Having recently penned a book about the Multi 2♦ and the many associated two level opening bids that go with it one tends to notice deals where one of the methods discussed in the book are in evidence.
That was the case on this deal from the final of the Dutch Teams Championship which featured Het Witte Huis and BC’t Onstein – the latter winning by 245-183.
This dramatic deal finished off any hope of a late rally by the runners up:
|♠||K J 2|
|♥||Q 8 4 2|
|♣||K J 8 6|
|♠||10 3||♠||Q 8 7 5 4|
|♥||A K 6 5 3||♥||—|
|♦||Q 9 8||♦||J 7 4 2|
|♣||Q 4 2||♣||10 9 5 3|
|♠||A 9 6|
|♥||J 10 9 7|
|♦||A K 10 3|
|Verhees||De Wijs||v Pooijen||Muller|
|1 ♥||2 ♦||Pass||3 NT|
West led the five of hearts and declarer won with dummy’s eight as East discarded a spade. A diamond to the ten was taken by West’s queen and he played three rounds of hearts, on which East discarded another spade and two clubs. Now declarer could take the club finesse and claim the rest, +630.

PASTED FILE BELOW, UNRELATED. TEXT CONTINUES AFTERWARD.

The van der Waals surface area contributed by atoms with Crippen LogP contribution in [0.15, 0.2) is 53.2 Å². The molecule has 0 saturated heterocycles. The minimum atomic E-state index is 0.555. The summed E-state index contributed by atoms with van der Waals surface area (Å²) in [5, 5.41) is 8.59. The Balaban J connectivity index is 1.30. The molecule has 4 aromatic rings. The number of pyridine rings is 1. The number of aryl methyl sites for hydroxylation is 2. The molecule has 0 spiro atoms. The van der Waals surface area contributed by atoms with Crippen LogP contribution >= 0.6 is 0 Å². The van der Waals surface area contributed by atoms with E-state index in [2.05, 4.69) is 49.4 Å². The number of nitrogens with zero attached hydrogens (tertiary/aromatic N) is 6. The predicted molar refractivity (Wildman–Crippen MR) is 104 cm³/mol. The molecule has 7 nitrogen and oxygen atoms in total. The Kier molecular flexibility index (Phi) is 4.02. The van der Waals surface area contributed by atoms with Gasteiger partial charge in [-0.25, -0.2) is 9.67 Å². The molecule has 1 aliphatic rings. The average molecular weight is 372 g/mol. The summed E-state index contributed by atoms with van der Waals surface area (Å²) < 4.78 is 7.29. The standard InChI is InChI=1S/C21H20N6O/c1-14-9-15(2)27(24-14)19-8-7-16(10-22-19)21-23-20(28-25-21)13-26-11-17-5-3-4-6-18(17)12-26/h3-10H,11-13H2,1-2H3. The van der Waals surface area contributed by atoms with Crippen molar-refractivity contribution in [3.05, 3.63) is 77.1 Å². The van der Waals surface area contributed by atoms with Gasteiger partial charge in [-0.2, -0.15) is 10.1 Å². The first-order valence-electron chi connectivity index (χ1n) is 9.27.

|2 ♠ *||2 NT|
|Pass||3 ♣ *||Pass||3 ♥|
East’s opening bid promised spades and a minor and after North showed a strong balanced hand North looked for a major suit fit.
Leading by 41 IMPs West elected to double and South was happy to return the cube.
West started off with three rounds of hearts East discarding the seven of spades and a couple of diamonds. Declarer now played three rounds of diamonds, came to hand with the ace of spades and played the master diamond, West ruffing and exiting with the ten of spades. Declarer came to hand with the ace of clubs, East following with a deceptive ten. The last trump was drawn to leave everyone with two cards.
If East had started with the black queen’s a squeeze would have operated and the winning play would be a club to the king. The option was a finesse against the queen. There is not much in it – you are weighing up which is more likely, that West would double without both minor suit queens, or that East would open on just a queen and a jack.
Perhaps reflecting that a squeeze is more elegant than a finesse declarer tried to drop the queen – down one and the lead was up to an insurmountable 55 IMPs.